With Champions Bowl Slated, Era of Superconferences Looks Near

Complete overhaul. (Photo by Ronald Martinez/Getty Images)

Given the general backlash against the current BCS system, it has been exceedingly clear in recent months that some form of a playoff would be implemented in the near future, and the uncertainty was just the specifics of the post-BCS landscape. However, with the news that, beginning in the 2014 season, the champions of the SEC and Big XII will meet annually in the so-called Champions Bowl on New Year's Day, the specific playoff structure seems to be in place and the dawn of an era of superconferences now looks more inevitable than ever.

So, for starters, why the pairing of the SEC and Big XII? Part of the reasoning likely involves geographic proximity and prior relationships between several of the member programs, but the bigger driving factors were likely necessity and the influence of the Rose Bowl.

To outsiders and the rational-minded, the Rose Bowl is an anachronism, an over-hyped event that lost most of its relevance many decades ago. The parades are nice and the picturesque Pasadena setting even better still, admittedly, but the games themselves were typically irrelevant in the national championship discussion even before the dawn of the BCS, and snoozers were especially common. It's frequently unremarkable football and even worse television.

But good luck getting far with that argument when dealing with self-congratulatory Rose Bowl apologists, who view the annual event as the nearest mere mortals can ever hope to transcend the space-time continuum. And, given that many people and institutions holding such views also wield tremendous influence in college football, for better or for worse the Rose Bowl and its Big Ten versus Pac-12 match-up will be largely preserved in the post-BCS landscape.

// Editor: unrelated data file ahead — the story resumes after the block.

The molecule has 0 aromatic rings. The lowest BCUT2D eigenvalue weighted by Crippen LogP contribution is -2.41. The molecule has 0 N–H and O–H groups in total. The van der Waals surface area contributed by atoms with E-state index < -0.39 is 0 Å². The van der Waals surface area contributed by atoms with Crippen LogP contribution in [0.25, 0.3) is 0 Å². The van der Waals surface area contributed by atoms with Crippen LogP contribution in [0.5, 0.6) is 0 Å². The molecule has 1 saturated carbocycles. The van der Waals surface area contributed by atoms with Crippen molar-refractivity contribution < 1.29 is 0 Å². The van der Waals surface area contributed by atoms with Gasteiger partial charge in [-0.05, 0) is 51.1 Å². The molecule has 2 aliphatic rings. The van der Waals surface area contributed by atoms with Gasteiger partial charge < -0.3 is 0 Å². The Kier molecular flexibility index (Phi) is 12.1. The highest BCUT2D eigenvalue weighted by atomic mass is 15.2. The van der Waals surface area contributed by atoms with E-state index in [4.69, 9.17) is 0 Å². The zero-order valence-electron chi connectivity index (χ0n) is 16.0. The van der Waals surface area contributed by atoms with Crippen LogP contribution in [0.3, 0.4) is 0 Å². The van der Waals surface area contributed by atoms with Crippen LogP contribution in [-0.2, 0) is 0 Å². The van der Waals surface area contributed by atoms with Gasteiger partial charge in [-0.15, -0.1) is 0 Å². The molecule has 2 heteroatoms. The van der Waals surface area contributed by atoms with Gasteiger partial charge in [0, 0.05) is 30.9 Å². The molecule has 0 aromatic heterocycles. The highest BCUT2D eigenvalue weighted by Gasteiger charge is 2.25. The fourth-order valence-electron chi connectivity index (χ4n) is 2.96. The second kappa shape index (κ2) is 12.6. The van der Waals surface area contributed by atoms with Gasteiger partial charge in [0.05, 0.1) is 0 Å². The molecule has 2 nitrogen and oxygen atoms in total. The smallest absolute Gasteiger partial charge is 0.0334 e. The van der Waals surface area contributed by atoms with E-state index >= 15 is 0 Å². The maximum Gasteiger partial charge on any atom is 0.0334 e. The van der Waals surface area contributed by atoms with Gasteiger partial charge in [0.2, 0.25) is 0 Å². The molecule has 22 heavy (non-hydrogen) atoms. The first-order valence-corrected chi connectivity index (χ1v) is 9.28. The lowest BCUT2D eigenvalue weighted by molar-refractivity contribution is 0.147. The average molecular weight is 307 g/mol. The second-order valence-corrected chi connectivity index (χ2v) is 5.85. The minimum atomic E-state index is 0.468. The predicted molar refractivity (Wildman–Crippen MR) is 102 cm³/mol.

With the Rose Bowl effectively immovable, then, by pairing together the SEC and the Big XII guarantee their own post-BCS standing. No worries over complex mathematical formulas, voter biases, at-large bids, strength of schedule, margin of victory, or any other similarly nebulous consideration. Bottom line, as a matter of right, every year at 7:00 p.m. Eastern Time on January 1st, your conference champion will take the field with only sixty minutes separating them from a berth in the national championship game. Is it a more difficult road what members of these conferences face now? Arguably so, but such is the trade-off for certainty you get under the new system.

Meanwhile, the Big Ten and the Pac-12 have to feel like this is Christmas morning. Not only do they get to preserve the traditional Rose Bowl format, they get to play among themselves with no regular season concern for what is developing in the SEC and the Big XII, both of which have been historically stronger conferences that have routinely been selected over the Big Ten and Pac-12 champions in the current BCS format. Now come January 1st every year, they, too, will only have sixty minutes separating them from the national championship game. And if that entails 11-2 Ohio State going against 10-2 Oregon, while, say, later that night 13-0 Alabama squares off against 13-0 Texas, so be the luxuries of the system. No small consideration, mind you, for two conferences that have combined for only about four national championships -- three of which were split titles -- in the past thirty years.